Destruction of key infrastructure, homes and displacement have led to further disruption of protective environments and access to social services for children and adolescents and their caregivers. The recent floods have exacerbated existing vulnerabilities due to disease outbreaks—including COVID-19 and vaccine-derived polio—, conflict and poverty, leaving children exposed to different forms of abuse, violence, exploitation, neglect and psychosocial distress. Thousands of children and their parents lost documents and birth certificates in many regions, including Ombeinan Village, Sennar State, where 80 per cent of the families no longer have documentation. Most displacement areas present risks for children’s safety, and the disruption of social networks and loss of families’ income is likely to increase the likelihood of child labour and sexual exploitation. Children with disability may experience increased vulnerability due to lack of access to health and social services.
Child Protection partners continue to respond in the most affected areas in Darfur region, Aj Jazirah, Sennar, Blue Nile and Khartoum states. Six teams were deployed to support core child protection services, reaching 39,000 children across the country.
Overall, the response will have a community-based approach, through deployed mobile teams who will train and work with local protection actors. In addition, Child Protection activities will also integrate other services, including risk communication and community engagement due to COVID-19, prevention of diarrhoea-related diseases, vaccination, and malaria prevention.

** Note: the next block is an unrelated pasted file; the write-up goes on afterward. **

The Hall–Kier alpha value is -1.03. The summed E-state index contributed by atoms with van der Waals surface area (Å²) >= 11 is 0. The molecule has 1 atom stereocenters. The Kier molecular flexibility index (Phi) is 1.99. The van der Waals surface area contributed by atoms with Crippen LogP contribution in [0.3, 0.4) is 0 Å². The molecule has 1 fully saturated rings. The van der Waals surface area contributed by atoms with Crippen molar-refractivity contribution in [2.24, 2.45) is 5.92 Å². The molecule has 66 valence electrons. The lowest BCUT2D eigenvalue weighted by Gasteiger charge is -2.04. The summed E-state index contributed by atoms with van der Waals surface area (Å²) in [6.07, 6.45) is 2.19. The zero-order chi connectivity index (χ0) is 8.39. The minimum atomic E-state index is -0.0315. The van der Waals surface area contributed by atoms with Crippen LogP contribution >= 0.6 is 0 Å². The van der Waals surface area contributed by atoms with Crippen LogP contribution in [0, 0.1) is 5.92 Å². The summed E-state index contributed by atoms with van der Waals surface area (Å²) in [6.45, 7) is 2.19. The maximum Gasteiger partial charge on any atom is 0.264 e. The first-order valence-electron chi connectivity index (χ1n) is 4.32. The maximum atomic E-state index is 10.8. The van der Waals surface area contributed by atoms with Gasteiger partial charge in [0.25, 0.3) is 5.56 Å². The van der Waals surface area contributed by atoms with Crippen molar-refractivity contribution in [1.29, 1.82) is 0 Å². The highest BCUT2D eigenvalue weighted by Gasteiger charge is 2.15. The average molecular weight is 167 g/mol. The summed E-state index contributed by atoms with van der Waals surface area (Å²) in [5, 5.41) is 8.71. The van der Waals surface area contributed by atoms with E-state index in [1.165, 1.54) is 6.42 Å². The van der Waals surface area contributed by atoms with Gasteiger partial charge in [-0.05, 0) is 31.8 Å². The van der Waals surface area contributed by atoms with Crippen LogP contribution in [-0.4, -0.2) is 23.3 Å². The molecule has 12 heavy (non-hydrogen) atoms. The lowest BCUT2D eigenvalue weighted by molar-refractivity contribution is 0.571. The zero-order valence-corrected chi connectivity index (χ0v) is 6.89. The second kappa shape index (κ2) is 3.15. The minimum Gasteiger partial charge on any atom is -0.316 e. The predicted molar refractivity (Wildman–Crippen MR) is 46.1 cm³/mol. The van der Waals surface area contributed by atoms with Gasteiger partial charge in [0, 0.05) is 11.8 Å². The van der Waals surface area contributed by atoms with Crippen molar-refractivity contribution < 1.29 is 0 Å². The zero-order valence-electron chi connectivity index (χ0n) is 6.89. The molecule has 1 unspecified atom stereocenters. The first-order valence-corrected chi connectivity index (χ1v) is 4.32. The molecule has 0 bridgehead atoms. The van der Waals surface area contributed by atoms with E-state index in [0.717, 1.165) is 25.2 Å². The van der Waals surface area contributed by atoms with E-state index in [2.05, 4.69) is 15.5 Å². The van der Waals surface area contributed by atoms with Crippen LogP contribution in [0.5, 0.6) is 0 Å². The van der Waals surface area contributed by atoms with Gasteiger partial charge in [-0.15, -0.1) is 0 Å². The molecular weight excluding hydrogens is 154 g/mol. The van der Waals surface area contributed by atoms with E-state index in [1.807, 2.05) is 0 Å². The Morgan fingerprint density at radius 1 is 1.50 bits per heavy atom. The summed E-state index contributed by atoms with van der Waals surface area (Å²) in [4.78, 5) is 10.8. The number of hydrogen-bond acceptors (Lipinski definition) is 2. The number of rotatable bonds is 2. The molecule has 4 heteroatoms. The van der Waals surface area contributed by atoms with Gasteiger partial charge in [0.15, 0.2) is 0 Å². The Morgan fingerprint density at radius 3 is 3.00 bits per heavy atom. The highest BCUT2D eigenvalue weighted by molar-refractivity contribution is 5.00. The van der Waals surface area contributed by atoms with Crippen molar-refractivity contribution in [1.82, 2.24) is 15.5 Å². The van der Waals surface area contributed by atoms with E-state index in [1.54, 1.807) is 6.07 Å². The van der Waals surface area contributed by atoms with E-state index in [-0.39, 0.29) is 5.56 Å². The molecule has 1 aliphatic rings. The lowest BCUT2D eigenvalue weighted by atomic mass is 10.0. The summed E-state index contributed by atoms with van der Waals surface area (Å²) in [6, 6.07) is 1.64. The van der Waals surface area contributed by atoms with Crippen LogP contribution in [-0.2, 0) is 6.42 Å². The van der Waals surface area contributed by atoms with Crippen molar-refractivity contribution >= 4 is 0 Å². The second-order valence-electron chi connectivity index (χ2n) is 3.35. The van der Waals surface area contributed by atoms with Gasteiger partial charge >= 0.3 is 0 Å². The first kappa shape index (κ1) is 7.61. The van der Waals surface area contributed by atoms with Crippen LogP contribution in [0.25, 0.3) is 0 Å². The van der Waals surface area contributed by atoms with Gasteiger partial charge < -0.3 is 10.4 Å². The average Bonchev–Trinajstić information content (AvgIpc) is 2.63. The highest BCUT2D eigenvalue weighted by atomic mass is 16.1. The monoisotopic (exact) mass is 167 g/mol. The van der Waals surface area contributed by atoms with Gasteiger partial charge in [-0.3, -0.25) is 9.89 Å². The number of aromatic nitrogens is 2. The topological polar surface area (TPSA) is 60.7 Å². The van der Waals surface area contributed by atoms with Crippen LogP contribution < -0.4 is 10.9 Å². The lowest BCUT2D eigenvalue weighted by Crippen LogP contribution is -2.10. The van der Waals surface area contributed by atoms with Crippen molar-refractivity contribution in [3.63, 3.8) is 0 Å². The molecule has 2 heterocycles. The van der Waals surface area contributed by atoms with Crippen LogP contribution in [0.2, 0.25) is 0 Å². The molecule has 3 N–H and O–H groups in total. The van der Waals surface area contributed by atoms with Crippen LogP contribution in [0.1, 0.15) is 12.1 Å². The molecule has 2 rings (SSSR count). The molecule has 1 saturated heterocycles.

Across the country, there are 18 organizations implementing Child Protection activities, and their operations can be scaled up in case of increased need. These partners have trained staff and mobile teams ready to be deployed to provide immediate life-saving services, strengthen community protection structures and systems and enhance coping and risk mitigation.
The main capacity gaps have been reported in Red Sea, Sennar, Aj Jazirah, Northern, River Nile, North Kordofan and West Kordofan states, due to limited presence of operational partners, as well as overstretched Child Protection services following the COVID-19 pandemic. Inadequate levels of stock and limitation in access to communities due to damages on the roads and COVID-19 are major challenges. Across Sudan, there are 300 community-based child protection networks, out of 1,650 required to respond with mobile services. The country has only 200 trained Child Protection workers, one third of the number required. Stocks and supplies are depleted, including tents meant for child friendly spaces now being used as family shelters.